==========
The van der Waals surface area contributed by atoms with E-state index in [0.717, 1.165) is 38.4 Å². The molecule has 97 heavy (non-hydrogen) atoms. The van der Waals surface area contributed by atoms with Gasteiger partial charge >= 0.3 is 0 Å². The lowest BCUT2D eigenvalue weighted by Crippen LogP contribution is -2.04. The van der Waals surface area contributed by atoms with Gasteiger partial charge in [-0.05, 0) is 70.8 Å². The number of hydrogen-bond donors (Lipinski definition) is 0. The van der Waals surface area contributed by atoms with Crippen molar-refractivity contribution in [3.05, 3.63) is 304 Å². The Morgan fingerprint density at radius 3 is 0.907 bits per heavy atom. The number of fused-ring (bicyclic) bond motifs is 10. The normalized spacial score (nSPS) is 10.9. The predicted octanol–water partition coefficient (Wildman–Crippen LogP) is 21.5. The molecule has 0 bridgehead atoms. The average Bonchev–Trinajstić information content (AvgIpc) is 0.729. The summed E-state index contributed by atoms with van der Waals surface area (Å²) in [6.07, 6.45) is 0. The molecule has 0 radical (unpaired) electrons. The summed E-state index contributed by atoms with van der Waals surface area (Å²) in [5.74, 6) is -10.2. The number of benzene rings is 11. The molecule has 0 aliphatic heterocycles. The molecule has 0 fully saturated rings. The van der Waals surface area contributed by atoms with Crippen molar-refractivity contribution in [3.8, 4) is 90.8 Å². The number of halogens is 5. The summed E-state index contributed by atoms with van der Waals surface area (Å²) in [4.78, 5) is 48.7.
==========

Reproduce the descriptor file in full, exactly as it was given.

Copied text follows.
The van der Waals surface area contributed by atoms with E-state index in [0.717, 1.165) is 38.4 Å². The molecule has 97 heavy (non-hydrogen) atoms. The van der Waals surface area contributed by atoms with Gasteiger partial charge >= 0.3 is 0 Å². The lowest BCUT2D eigenvalue weighted by Crippen LogP contribution is -2.04. The van der Waals surface area contributed by atoms with Gasteiger partial charge in [-0.05, 0) is 70.8 Å². The number of hydrogen-bond donors (Lipinski definition) is 0. The van der Waals surface area contributed by atoms with Crippen molar-refractivity contribution in [3.05, 3.63) is 304 Å². The Morgan fingerprint density at radius 3 is 0.907 bits per heavy atom. The number of fused-ring (bicyclic) bond motifs is 10. The normalized spacial score (nSPS) is 10.9. The predicted octanol–water partition coefficient (Wildman–Crippen LogP) is 21.5. The molecule has 0 bridgehead atoms. The average Bonchev–Trinajstić information content (AvgIpc) is 0.729. The summed E-state index contributed by atoms with van der Waals surface area (Å²) in [6.07, 6.45) is 0. The molecule has 0 radical (unpaired) electrons. The summed E-state index contributed by atoms with van der Waals surface area (Å²) in [5.74, 6) is -10.2. The number of benzene rings is 11. The molecule has 0 aliphatic heterocycles. The molecule has 0 fully saturated rings. The van der Waals surface area contributed by atoms with Crippen molar-refractivity contribution in [3.8, 4) is 90.8 Å². The number of halogens is 5. The summed E-state index contributed by atoms with van der Waals surface area (Å²) in [4.78, 5) is 48.7.